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Re: US court says software is owned, not licensed

From: Rjack
Subject: Re: US court says software is owned, not licensed
Date: Wed, 14 Oct 2009 10:59:57 -0400
User-agent: Thunderbird (Windows/20090812)

Hyman Rosen wrote:
amicus_curious wrote:
"Hyman Rosen" <> wrote
Rjack wrote:
How does an "over-the-air broadcast television program"
relate to an "over-the-internet computer program" licensed
under a FOSS license?

Both of them are legally copied in a way which restricts further distribution of the copies.

You seem to constantly miss the point of the decision by the
District Court. AutoCAD, too, tried to restrict the distribution
of the copy. The copy was purchased legally, presumably, since it
had all the documentation with it just as a copy of a GPL work
might be obtained legally simply by downloading from some source.
The GPL makes no limitation to how the program may be used.

You miss the essential difference - when you download a copy of a
GPLed program, it is you who is making the copy, and therefore you
are bound by the license (if you choose to be; if not, then you do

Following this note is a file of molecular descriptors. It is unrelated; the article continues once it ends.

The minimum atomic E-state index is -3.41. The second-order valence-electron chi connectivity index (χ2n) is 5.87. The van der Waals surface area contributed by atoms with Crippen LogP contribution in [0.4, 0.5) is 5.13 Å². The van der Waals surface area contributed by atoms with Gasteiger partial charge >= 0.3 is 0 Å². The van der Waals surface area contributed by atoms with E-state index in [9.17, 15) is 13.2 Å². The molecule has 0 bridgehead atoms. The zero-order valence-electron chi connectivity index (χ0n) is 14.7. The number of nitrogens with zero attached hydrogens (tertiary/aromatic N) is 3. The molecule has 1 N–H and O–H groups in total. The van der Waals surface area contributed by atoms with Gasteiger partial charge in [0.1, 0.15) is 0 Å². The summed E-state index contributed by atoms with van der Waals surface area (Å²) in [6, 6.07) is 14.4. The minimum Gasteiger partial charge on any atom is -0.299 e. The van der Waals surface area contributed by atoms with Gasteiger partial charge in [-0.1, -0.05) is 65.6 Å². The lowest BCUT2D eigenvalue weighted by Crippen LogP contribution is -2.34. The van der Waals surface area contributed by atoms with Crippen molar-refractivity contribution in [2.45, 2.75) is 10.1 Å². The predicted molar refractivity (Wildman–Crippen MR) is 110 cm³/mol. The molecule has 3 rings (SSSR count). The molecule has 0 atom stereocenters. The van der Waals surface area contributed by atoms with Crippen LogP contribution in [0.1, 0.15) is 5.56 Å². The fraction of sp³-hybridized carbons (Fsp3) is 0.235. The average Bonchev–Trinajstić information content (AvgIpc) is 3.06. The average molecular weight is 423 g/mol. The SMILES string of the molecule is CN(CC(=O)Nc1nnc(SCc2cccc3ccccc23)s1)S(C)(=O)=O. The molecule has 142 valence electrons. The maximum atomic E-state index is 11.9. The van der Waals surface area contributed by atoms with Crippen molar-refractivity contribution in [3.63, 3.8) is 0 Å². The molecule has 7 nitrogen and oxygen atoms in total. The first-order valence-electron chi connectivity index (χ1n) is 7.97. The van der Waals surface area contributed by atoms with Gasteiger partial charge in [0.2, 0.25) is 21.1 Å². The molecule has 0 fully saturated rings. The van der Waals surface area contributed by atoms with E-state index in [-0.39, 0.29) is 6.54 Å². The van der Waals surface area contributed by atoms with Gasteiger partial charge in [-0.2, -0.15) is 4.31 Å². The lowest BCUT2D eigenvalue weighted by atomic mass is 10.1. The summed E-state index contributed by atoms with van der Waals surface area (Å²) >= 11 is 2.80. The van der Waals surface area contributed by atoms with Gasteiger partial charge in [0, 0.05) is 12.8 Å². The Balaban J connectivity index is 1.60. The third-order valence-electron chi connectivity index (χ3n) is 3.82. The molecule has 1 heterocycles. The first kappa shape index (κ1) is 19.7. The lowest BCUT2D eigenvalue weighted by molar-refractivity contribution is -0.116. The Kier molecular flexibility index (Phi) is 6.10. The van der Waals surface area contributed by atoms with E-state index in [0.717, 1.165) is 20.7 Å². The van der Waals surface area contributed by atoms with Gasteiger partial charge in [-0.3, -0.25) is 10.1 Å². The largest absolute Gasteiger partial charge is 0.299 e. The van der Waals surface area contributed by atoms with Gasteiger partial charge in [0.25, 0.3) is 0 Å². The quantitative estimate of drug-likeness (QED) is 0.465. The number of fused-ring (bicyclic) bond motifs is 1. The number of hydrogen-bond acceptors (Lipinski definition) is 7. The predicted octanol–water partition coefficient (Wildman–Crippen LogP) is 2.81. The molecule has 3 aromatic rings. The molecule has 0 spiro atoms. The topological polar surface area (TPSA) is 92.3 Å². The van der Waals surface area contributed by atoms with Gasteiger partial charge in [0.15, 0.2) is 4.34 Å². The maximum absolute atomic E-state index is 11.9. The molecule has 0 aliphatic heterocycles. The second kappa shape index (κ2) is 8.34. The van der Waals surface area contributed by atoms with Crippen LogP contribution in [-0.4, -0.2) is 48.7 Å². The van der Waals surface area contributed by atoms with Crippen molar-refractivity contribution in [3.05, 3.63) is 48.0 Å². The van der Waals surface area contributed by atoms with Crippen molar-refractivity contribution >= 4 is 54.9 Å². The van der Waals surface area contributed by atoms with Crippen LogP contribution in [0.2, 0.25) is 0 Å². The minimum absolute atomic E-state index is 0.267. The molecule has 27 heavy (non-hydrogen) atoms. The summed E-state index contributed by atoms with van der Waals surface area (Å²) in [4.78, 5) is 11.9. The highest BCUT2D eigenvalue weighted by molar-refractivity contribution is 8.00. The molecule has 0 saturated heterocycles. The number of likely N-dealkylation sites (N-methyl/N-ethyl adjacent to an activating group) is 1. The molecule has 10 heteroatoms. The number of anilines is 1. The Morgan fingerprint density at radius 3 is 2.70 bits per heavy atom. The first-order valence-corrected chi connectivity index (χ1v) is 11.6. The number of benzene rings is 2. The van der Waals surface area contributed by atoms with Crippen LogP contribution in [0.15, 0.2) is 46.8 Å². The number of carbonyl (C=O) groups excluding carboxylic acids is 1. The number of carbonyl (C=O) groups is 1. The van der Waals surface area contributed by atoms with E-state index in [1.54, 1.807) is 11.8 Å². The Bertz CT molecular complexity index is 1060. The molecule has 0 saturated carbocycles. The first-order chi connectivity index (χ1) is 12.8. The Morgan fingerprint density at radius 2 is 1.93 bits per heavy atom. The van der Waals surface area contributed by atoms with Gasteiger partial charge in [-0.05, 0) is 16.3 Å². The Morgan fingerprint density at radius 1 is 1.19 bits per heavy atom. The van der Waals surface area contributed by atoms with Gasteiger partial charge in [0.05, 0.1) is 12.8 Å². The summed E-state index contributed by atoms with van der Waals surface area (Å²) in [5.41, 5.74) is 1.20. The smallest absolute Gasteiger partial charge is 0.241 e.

not have a "lawfully-made copy"). When you purchase a box of
software, you are not making a copy, and so you are not bound by
any license when it comes to disposing of it.

The GPL allows you without restriction to make a copy which you do
not convey. Making copies to convey has restrictions, however.

You're still missing the point. 17 USC 109(a) states, "(a)
Notwithstanding the provisions of section 106(3), the owner of a
particular copy or phonorecord lawfully made under this title".
The *only* relevant license permission is the right to make a copy.
At the *instant* the lawful copy is made, "Notwithstanding the
provisions of section 106(3)" applies. You can "convey, propagate,
distribute" (or any synonyms thereof) the lawfully made copy.


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